Confusion over January tax deadline – what you need to know

 ·19 Jan 2023

The South African Revenue Service’s provisional tax deadline of 23 January 2023 is causing confusion among taxpayers, who think that their second provisional tax submission is due sooner this year.

However, this deadline is for provisional taxpayers’ annual income tax that is due on 23 January instead of 30 January – seven days earlier than normal, says Tax Consulting SA.

The second provisional tax submission and payment is still due on or before the last business day of February 2023.

“The close relationship between annual income tax and provisional tax makes this kind of misunderstanding easy, especially if such announcements are not carefully worded,” the group said.

Provisional vs Annual income tax

According to Tax Consulting SA, non-provisional taxpayers should have already submitted their annual income tax between 1 July 2022 and 24 October 2022.

These taxpayers would have declared their annual employment income after having earned it in the previous tax year, that is, between 1 March 2021 and 28 February 2022.

A provisional taxpayer, on the other hand, is any person who receives income other than remuneration. Most salary earners are, therefore, not-provisional taxpayers, if they have no other sources of income.

According to the definition in the Income Tax Act, a provisional taxpayer is defined  as any:

  • Natural person who derives income, other than remuneration or an allowance or advance or who derives remuneration from an employer who is not registered for employees’ tax (for example, an embassy is not obligated to register as an employer for employees’ tax purposes)
  • Company; or
  • Person who is told by the commissioner that he or she is a provisional taxpayer.

Excluded from being a provisional taxpayer as defined are any –

  • Approved public benefit organisations or recreational clubs that have been approved by the Commissioner in terms of s30 or s30A;
  • Body corporates, share block companies or certain associations of persons that are exempt from tax;
  • Non-resident owner or charterer of ships or aircraft;
  • Natural person who does not earn any income from carrying on any business – provided that person’s taxable income will not be more than the tax threshold;
  • A small business funding entity;
  • A deceased estate.
  • Any association that has been approved by the commissioner

Unlike employment-only taxpayers, provisional taxpayers are given more time to reconcile and declare their total personal income from both employment and non-employment sources, Tax Consulting said.

Provisional taxpayers have from 1 July 2022 until 23 January 2023 to submit their annual tax returns and pay tax on all income earned between 1 March 2021 and 28 February 2022.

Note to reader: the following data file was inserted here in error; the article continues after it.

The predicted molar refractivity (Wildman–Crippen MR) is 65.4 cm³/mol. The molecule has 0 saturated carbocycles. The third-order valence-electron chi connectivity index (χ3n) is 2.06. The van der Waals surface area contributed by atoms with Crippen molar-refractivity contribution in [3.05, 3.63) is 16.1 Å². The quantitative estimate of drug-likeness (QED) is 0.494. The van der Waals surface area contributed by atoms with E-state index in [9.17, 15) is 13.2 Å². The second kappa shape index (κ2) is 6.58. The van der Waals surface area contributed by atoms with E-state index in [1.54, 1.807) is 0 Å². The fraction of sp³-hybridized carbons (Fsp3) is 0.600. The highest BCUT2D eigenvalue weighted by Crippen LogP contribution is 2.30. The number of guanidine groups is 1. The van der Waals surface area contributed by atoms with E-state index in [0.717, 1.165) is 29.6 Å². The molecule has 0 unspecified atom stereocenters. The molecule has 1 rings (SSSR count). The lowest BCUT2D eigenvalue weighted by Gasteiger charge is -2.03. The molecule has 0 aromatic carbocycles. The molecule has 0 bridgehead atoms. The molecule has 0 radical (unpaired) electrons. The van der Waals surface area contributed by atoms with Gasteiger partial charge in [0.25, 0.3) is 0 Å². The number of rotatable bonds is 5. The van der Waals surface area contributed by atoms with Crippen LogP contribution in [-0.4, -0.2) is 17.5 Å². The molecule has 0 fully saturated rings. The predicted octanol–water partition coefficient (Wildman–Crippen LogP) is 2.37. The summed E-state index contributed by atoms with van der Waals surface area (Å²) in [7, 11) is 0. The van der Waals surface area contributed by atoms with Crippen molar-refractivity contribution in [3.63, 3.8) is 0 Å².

A second tax – misunderstanding

Provisional tax is not a separate tax but forms part of the taxpayer’s personal income tax obligation, Tax Consulting said.

“This is where things get tricky. While personal income tax is declared in respect of the preceding tax year, provisional tax is declared in the current tax year in which the non-employment income is earned,” it said.

Provisional taxpayers declare their full income twice each year:

  • The first provisional submission is made before 31 August;
  • The second provisional submission is before the end of February in the following calendar year.

“The payments on these first and second submissions are then consolidated into the provisional taxpayer’s eventual declaration of their total personal income within the annual submission,” the group said.

This means that, for the 2022/23 tax year, provisional taxpayers should have made their first declaration of their income by 30 August 2022 and will make their second declaration on or before 28 February 2023.

Their payment of the tax on that income will then be deducted from the tax calculated on the total personal income they declare in January 2024.

“The relationship between annual income tax and provisional income tax can make it confusing to separate the two systems due to this not being a separate tax but rather a payment processing tool,” Tax Consulting said.

“To reiterate, it is the provisional taxpayer’s annual income tax – not their second provisional tax submission – that is due by 23 January 2023. Provisional taxpayers can breathe a sigh of relief, knowing that they will be under no more pressure than usual to meet their provisional tax obligation,” Tax Consulting said.


Read: January tax deadline warning for South Africans

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